How to build better fall detection technology : a search for characteristics unique to falls and methods to robustly evaluate performance

Broadley, RW ORCID: 2020, How to build better fall detection technology : a search for characteristics unique to falls and methods to robustly evaluate performance , PhD thesis, University of Salford.

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Falls can have severe consequences for older adults, such as bone fractures and long periods unable to get up from the ground, known as a long-lie. The capability to automatically detect falls would reduce long-lies through ensuring prompt arrival of assistance and would be valuable in fall risk assessment and fall prevention research. This research aimed to identify why existing wearable fall detection technology has not achieved acceptable performance and where further development should focus.
There have been a plethora of attempts at fall detection; real-world testing is in an embryonic stage, nevertheless, it is clear performance has been poor. The focus has been on the testing of complete system performance, most commonly with acted falls, and it has been unclear how to improve performance. A new framework for the development of fall detection is proposed which promotes targeted investigation of how real-world performance can be improved. An improved method to quantify real-world performance is also proposed based on a systematic review of previous approaches. To prepare for the analysis of a real-world dataset, a pilot study was conducted which focused on the development and testing of posture classification algorithms.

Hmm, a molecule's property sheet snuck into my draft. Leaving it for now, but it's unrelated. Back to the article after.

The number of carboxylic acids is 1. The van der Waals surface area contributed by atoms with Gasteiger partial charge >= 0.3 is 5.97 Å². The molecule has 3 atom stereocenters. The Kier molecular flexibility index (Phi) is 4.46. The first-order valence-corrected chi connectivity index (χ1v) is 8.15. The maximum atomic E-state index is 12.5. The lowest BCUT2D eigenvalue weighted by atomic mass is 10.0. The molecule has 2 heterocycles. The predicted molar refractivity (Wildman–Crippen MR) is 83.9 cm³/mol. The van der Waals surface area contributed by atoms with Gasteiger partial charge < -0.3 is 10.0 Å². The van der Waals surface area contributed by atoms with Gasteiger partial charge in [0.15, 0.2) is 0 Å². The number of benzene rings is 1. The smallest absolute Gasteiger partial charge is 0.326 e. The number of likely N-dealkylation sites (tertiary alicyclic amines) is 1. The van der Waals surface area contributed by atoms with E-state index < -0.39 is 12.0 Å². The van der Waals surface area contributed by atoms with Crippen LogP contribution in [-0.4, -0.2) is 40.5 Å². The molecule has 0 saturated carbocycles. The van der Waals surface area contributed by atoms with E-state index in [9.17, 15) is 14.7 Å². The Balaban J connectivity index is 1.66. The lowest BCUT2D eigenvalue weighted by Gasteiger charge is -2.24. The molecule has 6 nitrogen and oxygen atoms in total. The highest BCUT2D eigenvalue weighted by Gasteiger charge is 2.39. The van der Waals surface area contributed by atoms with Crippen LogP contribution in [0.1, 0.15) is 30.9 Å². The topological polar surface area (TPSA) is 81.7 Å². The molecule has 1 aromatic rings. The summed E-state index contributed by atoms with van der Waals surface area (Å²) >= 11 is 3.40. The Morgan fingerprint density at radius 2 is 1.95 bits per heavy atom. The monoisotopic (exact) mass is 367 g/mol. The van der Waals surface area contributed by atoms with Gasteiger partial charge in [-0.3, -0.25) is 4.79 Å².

One of the world's largest datasets of real-world falls and activities of daily living was collected over 2 years in collaboration with 17 care homes across Scotland and the north of England. Twenty fall signals were extracted from 1,919 days of thigh-worn accelerometer recordings collected with 42 participants. Analysis of the data focused on falls from an upright to a sedentary (sitting or lying) posture, 16 falls met this criterion and were included in the analysis. To allow the data to be thoroughly checked for quality, the dataset was reduced to 104 days, from which 4,293 upright to sedentary transitions were extracted (including the 16 falls).
This study was the first to: discern that falls may be too diverse to classify as a single group and focus on a subtype of fall, use posture transitions to select events for analysis, assess the importance of peak jerk and vertical velocity for fall detection, and investigate the occurrence of multiple impacts during falls. The results demonstrated that the core features used previously do not yield sufficient separation of the falls to allow detection without high rates of false positives. For the first time, it was shown that (1) a rapid increase in deceleration may be more indicative of a fall than the peak deceleration, and (2) multiple impacts occur frequently in falls but not other movements.

Item Type: Thesis (PhD)
Contributors: Granat, MH (Supervisor), Kenney, LPJ (Supervisor) and Thies, SB (Supervisor)
Schools: Schools > School of Health and Society > Centre for Health Sciences Research
Depositing User: Robert Broadley
Date Deposited: 15 Jun 2020 08:56
Last Modified: 20 Oct 2021 14:59

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